The Stone Mason

1150 AD

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1150 Starting to build The story of the stone mason This page

1250 A typical day of a Monk

1350 The construction of the Spire by a steeplejack

1450 Market Day at St Mary's

1550 The Dissolution of the Monasteries

1650 The way of life with the Puritans

1750 The Industrial Revolution

1850 Rebuilding the church Investigation into the Paston-Cooper Burials in the House of Commons

1950 New Town – new churches appearing, but I want to go to St Mary’s

2004 Organ Restoration

The Stone Masons Story  

Its the summer now and work is in full swing. There's 40 of us on the job at the moment, all under the careful watch of the Master stone mason . Some people think that its a easy job chipping away at the stone until its nice and flat and smooth on a couple of sides, but there is so much more than that. We only really work for the 3 seasons of the year. In the winter the soil is too hard and wet to move. The season starts with the end of the spring storms and finishes when the heavy Autumn storms come again.

The master stone mason is a Norman. So are many of the other masons. A few of us Saxons are allowed to do the rough work.

Quarry the stone, cutting into large blocks, from a few miles away.

Transport the stone, some is imported, but only for the very special things since it costs too much.

Cut the stone into rough blocks, the Norman's finish them off and take the credit. but if I make mistake and break the block then the Norman task masters beat me just the same.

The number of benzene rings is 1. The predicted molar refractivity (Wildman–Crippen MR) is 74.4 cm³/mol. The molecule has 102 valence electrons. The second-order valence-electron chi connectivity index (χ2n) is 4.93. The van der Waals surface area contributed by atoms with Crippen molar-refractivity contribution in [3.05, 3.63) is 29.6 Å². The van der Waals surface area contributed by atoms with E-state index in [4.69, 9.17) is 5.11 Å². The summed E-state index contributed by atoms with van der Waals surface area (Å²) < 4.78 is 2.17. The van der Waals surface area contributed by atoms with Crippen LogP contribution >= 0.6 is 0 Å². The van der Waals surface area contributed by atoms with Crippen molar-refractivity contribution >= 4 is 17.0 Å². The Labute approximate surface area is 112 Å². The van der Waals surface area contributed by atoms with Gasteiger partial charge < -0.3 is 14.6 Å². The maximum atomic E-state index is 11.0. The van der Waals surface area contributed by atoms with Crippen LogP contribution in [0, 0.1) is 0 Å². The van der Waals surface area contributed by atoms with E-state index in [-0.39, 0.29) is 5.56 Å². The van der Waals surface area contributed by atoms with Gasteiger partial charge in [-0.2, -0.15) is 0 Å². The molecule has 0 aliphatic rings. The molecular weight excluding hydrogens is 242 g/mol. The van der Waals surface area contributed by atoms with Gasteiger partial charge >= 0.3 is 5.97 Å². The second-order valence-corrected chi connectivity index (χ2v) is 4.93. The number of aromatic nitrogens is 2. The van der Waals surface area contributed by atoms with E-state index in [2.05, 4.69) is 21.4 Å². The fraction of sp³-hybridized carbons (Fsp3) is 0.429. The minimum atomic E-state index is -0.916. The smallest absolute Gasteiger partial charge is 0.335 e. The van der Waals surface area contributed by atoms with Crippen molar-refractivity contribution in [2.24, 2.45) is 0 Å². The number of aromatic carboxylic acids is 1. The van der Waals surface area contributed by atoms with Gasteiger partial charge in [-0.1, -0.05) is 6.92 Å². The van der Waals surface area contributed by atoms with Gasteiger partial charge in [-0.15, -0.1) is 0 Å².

The peasants move the blocks up the the correct height and a Norman stone mason fits it into position.

We can only afford stone for the inside and for the corners outside.

The peasants raise the dirt wall on either side of the two walls and fill up the insides with rubble. The outside is large local stones stored by the peasants. Some have found some old bricks from the ruin at the rivers edge some few chains away. They are still good and are used to bond the wall together.

Each time we make a new layer the dirt walls by the chancel and tower are raised up so that more rubble can be barrowed up the slope.

We can't afford scaffolding for this height and the meadow has lots of good soil we can use to build the ramps. The Norman task masters herd the peasants to fetch an carry.

The master masons men are carving the window frames. We aren't allowed to do this job.

Up at dawn and finish at dusk, then back home to a stew made by my woman, with some bread she has made. She has to do all the farming whilst I am working, with the kids to help her. The crops have to be looked after whilst I am kept away all day. We have to produce all our own food to keep us going, with a few animals and some veg crops. I am worried about laying down enough good food to last us through the winter and spring, since I have to do this stone masonry instead of the farming.The money is good - being a craftsman, enough to buy us a few extras like a new coat, but I don't want to have to spend the extra money on buying food. We make our own cothes and my woman is good at making clothes from the wool and some flax.

We are only building the chancel and the tower at the moment. I understand the nave is planned to be started in a few years. Maybe in time to give my son a job. The Normans say that the roof will be vaulted. I have never seen a stone roof. Maybe I might be allowed to work under the scaffolding. Its a very dangerous job. Many have died being crushed to death I have heard, but I suppose the Noramns will do it. Some of them have done a stone vaulted ceiling before.

I wonder if me great grandson might see the church finished.

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